abstract = "Multidrug resistance is highly conserved in mammalian, fungal, and bacterial cells, is characterized by resistance to several unrelated xenobiotics, and poses significant challenges to managing infections and many cancers. Eukaryotes use a highly conserved set of drug efflux transporters that confer pleiotropic drug resistance (PDR). To interrogate the regulation of this critical process, here we developed a small molecule-responsive biosensor that couples transcriptional induction of PDR genes to growth rate in the yeast Saccharomyces cerevisiae. Using diverse PDR inducers and the homozygous diploid deletion collection, we applied this biosensor system to genome-wide screens for potential PDR regulators. In addition to recapitulating the activity of previously known factors, these screens identified a series of genes involved in a variety of cellular processes with significant but previously uncharacterized roles in the modulation of yeast PDR. Genes identified as down-regulators of the PDR included those encoding the MAD family of proteins involved in the mitotic spindle assembly checkpoint (SAC) complex. Of note, we demonstrated that genetic disruptions of the mitotic spindle assembly checkpoint elevate expression of PDR-mediating efflux pumps in response to exposure to a variety of compounds that themselves have no known influence on the cell cycle. These results not only establish our biosensor system as a viable tool for investigating PDR in a high-throughput fashion, but also uncover critical control mechanisms governing the PDR response and a previously uncharacterized link between PDR and cell cycle regulation in yeast.",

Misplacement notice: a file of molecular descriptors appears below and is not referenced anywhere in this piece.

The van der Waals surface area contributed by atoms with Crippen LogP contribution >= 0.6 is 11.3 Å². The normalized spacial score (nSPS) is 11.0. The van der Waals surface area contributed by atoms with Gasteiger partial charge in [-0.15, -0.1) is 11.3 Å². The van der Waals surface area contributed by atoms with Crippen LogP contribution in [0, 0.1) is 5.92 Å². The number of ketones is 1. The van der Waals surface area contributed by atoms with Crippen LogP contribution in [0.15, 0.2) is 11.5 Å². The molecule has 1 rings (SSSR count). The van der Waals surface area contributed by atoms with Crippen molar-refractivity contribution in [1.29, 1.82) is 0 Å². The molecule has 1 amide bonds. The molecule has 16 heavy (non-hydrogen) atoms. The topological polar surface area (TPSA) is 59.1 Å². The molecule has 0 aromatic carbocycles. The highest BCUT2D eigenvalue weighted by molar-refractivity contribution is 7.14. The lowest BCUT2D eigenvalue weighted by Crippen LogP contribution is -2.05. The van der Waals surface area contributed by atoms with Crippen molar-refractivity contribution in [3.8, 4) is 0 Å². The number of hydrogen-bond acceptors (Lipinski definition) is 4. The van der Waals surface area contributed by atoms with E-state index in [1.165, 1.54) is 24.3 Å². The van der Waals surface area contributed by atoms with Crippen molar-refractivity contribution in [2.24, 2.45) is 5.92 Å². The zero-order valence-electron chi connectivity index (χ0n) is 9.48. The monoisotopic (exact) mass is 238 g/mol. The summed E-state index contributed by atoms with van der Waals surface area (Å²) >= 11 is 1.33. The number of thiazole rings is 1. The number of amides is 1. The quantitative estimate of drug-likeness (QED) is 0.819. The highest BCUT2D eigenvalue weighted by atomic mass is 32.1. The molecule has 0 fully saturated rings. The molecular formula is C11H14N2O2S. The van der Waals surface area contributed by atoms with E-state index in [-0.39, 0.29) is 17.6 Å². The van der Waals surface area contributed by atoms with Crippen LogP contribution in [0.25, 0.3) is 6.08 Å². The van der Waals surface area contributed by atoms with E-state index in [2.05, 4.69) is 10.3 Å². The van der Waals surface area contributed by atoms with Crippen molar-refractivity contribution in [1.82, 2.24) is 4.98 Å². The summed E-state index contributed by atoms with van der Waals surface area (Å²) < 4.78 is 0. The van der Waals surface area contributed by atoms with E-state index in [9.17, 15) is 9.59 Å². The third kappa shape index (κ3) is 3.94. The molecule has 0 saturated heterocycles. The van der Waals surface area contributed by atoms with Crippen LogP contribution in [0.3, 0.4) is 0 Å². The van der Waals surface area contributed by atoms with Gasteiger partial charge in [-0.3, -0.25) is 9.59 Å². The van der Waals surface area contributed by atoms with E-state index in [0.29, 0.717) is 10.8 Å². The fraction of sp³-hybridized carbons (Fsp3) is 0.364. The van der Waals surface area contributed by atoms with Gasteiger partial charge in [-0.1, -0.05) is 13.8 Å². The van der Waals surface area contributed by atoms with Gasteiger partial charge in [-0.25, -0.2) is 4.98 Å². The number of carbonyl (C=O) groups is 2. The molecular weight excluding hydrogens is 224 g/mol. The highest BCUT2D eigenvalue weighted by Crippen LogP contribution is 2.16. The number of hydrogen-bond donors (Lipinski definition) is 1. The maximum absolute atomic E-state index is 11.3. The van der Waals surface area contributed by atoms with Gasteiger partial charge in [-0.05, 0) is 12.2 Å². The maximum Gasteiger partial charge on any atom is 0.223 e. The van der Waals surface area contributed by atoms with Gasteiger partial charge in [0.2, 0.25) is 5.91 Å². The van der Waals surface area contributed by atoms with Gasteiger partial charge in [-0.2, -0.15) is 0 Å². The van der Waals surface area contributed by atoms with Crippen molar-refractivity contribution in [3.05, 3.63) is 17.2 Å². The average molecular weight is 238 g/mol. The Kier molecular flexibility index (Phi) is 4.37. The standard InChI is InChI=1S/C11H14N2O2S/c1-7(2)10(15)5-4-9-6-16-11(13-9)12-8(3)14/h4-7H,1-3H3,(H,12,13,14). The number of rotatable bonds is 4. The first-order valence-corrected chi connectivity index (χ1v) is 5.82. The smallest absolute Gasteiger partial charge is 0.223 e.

author = "Jian Li and Kristen Kolberg and Ulrich Schlecht and Onge, {Robert P.} and Ana Aparicio and Joe Horecka and Davis, {Ronald W.} and Hillenmeyer, {Maureen E.} and Harvey, {Colin J.B.}",